Saturday the 24th, I ran a trial, “alpha” version, of the adventure and setting I have been blogging about for the last few months. The game was an opportunity to sit down and play with my buddies in Montreal: Steve, Alex, Yves, Dan, and ET. Such a “reveal”, I always found nerve wracking as so many things can (and usually do) go wrong. Such things like impossibilities in the system, aspects or perspectives that were missed or overlooked in previous phases of development.
Again, many things can go wrong.
For one reason, play-testing always bring image of my good friend David (Bibi)’s vampire game for Helios 2000 where the adventure came to a screeching before we (the players) followed a path that was sensible but that he did not expect. Btw, this says nothing about the adventure, it was very good, but we put ourselves into a corner.
As I said, nerve-wracking.
So I was thinking. What are the best ways to avoid such pitfalls? This article aims to work on “convention” or “tournament”-style play, those games where the DM is not necessarily the author. A regular DM often gets the option to “explain things later” (and I do that a lot myself).
Use the QA approach
I am a computer engineer by trade. And thus, I often approach problems (and solutions) in gaming in software development terms. As a developer (author), I try to come up with code that work the way I want and I strive to make things work according to my vision. The QA guy’s role is to find ways to break my code. So he throws all kinds of weird things at it. As an author, the QA guy’s role is to try and solve problems by sending unique or strange case at it. “What if the PCs have a protection from evil spell up?” or “What if the party has a character with a ridiculous score in [Perception/Sense Motive/Diplomacy]?” See how the adventure reacts to it. Be realistic in your evaluation here.
Of course you cannot catch every single possibility, but try to catch most of it. The goal is to figure out how to break the story. Again, I say story because the artifices you can use are many to reach your goal.
Here is one example. The PCs are invited to a feast as guests of honor where a noble NPC will be poisoned by the villain. Sounds familiar? Yes. It’s a simple premise.
What if, one of the PCs, ignoring the laws of etiquette stands up and casts a detect poison spell? What happens to the adventure then? Here, using a simple spell, your premise may be broken. When thinking in D&D terms, I try to think of low-level spells and powers as those the PCs are most likely to throw around without any reason. Perhaps the villain uses a poison that is in two parts. Say something that reacts to wine?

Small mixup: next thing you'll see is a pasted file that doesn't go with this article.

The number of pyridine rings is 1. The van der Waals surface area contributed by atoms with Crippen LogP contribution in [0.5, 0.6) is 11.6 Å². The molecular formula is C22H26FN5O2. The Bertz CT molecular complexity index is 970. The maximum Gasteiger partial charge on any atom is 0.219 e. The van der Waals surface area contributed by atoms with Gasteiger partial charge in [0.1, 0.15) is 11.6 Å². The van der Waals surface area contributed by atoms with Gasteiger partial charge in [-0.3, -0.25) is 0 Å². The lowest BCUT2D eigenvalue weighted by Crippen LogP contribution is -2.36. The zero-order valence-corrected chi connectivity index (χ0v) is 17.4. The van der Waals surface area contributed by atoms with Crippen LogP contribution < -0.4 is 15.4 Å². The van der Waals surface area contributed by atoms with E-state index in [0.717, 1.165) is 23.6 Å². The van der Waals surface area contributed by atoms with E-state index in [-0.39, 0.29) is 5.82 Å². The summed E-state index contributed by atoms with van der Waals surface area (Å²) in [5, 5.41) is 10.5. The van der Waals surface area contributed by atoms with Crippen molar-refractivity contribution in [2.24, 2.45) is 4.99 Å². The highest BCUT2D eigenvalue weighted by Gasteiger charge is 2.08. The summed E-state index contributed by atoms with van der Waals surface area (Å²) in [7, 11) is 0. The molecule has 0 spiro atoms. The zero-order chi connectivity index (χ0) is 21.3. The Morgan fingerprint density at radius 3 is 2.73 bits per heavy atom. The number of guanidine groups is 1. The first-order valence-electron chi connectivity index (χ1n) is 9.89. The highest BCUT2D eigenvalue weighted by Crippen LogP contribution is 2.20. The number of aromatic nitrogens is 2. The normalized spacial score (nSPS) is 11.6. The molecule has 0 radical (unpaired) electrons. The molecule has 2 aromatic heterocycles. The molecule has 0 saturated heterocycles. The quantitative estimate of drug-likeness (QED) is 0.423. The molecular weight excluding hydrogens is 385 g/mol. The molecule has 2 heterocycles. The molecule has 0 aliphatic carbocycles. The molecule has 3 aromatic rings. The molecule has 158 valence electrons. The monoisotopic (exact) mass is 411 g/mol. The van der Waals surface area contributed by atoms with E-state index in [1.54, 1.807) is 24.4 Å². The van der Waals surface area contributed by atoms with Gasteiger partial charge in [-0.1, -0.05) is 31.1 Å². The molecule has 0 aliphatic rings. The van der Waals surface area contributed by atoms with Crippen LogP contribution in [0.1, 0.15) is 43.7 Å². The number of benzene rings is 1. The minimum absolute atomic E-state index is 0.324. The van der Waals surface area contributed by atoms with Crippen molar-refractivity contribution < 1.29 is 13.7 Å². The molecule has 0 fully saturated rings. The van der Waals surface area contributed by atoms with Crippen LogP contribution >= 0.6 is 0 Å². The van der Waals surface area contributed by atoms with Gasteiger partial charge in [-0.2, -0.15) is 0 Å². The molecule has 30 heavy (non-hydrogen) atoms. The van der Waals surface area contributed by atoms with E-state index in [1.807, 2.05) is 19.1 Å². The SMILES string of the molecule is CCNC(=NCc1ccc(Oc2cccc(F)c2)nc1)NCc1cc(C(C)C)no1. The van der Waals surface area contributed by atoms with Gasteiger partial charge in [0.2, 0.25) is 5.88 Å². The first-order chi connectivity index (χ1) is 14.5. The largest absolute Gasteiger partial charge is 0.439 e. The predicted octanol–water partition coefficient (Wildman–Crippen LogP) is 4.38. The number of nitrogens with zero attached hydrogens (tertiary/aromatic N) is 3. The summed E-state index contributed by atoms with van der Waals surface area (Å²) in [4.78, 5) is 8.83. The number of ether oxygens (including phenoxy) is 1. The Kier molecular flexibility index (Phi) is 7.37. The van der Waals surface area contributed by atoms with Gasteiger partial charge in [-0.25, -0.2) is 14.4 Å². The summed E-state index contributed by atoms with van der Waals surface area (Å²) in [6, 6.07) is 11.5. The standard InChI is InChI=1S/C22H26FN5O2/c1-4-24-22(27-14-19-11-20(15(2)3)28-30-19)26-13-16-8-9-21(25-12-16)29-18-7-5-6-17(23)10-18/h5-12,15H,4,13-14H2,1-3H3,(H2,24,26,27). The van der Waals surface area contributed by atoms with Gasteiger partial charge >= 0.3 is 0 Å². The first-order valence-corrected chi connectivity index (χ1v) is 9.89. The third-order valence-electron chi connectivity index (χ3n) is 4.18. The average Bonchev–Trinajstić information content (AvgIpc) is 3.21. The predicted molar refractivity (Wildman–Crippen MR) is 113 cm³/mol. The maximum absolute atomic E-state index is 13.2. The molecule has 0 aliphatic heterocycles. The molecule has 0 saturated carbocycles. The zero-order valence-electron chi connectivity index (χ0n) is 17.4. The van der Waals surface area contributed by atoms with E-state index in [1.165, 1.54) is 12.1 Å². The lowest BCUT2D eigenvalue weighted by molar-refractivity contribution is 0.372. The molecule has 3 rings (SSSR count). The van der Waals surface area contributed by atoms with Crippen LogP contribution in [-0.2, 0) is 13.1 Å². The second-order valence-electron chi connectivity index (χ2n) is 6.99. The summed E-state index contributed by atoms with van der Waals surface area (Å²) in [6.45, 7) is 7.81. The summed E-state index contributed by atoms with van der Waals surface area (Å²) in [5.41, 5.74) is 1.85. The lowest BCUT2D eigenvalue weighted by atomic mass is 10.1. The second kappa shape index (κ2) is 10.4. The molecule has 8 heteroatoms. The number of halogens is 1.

At some point, however, the game must be allowed to go on. The rules for etiquette must apply and a certain measure of common sense and consequences must be applied. PCs that constantly break the rules of etiquette should be thrown out of the hall. They may also become suspect, “how did they know the food was poisoned?”
No substitute for experience
I said it a million times, nothing beat playing the game. Someone I strongly dislike comes to mind (Greg-I) immediately comes to mind as a good example (don’t worry the dislike is shared). The guy knows what every DM & author should and should not do. I played one game under him and it was as tedious as most of the lectures I had to endure while in college. He would read two lines, then whine about bad adventure design, then explain what is wrong and why he wouldn’t have done thing one way. Reading the adventure after playing it under him, I found that it really wasn’t half as bad as he said and in fact, enjoyed running it.
He knows everything. But he doesn’t DM for a million bogus reasons (truth is: he may find out he’s not as right as he thinks he is).
Be flexible in the design
Many adventures are made so inflexible that it’s like watching a movie. The players have no real say or impact on what is happening. You keep thinking “you know, I would do something different.” Slasher movies… WHY oh WHY does the hot girl run up the stairs instead of running for the back door? Dramatic effect, yes, but in an RPG, many will go to the door OR through a window if need be.
Now, certain types of adventure (such as dungeon crawls) are by nature linear, but putting some thought into the design and rooms is a big one. I generally prefer to write “point A” and “point B” and assume the DM/party will make their way through.
Come up with options/alternatives
Your ideas and writing are not sacrosanct and a holy gift from God (you) to the world! No. They are not. Really. Most of what I write end up in a “see you later” bin. Play-tests are an opportunity to expand and flesh out what is happening, with the benefit of having 4-6 heads and ideas flowing through into your adventure. Use the input they give you to make your writing better (and without necessarily telling them…).
Again the goal is to have a product that is very fun, interesting and that almost any DM can take and use in their game world. The more alternatives you have, the better the result.
I’ll detail how the play-test went next time.